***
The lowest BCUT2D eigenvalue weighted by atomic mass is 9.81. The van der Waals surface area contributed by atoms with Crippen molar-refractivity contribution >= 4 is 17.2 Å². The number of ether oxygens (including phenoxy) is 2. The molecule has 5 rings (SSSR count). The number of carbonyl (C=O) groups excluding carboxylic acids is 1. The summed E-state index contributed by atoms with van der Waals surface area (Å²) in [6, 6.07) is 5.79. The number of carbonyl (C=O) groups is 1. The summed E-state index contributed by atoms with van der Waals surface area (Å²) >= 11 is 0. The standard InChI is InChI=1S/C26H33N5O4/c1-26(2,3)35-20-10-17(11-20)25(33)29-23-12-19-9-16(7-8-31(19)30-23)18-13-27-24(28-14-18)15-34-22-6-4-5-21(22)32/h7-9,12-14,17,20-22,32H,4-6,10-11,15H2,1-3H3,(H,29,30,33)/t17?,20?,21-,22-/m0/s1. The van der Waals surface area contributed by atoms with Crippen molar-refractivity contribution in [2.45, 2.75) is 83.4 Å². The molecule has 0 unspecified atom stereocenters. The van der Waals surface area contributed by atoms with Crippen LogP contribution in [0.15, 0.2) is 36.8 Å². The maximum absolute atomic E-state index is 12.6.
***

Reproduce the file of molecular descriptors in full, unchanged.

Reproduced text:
The lowest BCUT2D eigenvalue weighted by atomic mass is 9.81. The van der Waals surface area contributed by atoms with Crippen molar-refractivity contribution >= 4 is 17.2 Å². The number of ether oxygens (including phenoxy) is 2. The molecule has 5 rings (SSSR count). The number of carbonyl (C=O) groups excluding carboxylic acids is 1. The summed E-state index contributed by atoms with van der Waals surface area (Å²) in [6, 6.07) is 5.79. The number of carbonyl (C=O) groups is 1. The summed E-state index contributed by atoms with van der Waals surface area (Å²) >= 11 is 0. The standard InChI is InChI=1S/C26H33N5O4/c1-26(2,3)35-20-10-17(11-20)25(33)29-23-12-19-9-16(7-8-31(19)30-23)18-13-27-24(28-14-18)15-34-22-6-4-5-21(22)32/h7-9,12-14,17,20-22,32H,4-6,10-11,15H2,1-3H3,(H,29,30,33)/t17?,20?,21-,22-/m0/s1. The van der Waals surface area contributed by atoms with Crippen molar-refractivity contribution in [2.45, 2.75) is 83.4 Å². The molecule has 0 unspecified atom stereocenters. The van der Waals surface area contributed by atoms with Crippen LogP contribution in [0.15, 0.2) is 36.8 Å². The maximum absolute atomic E-state index is 12.6.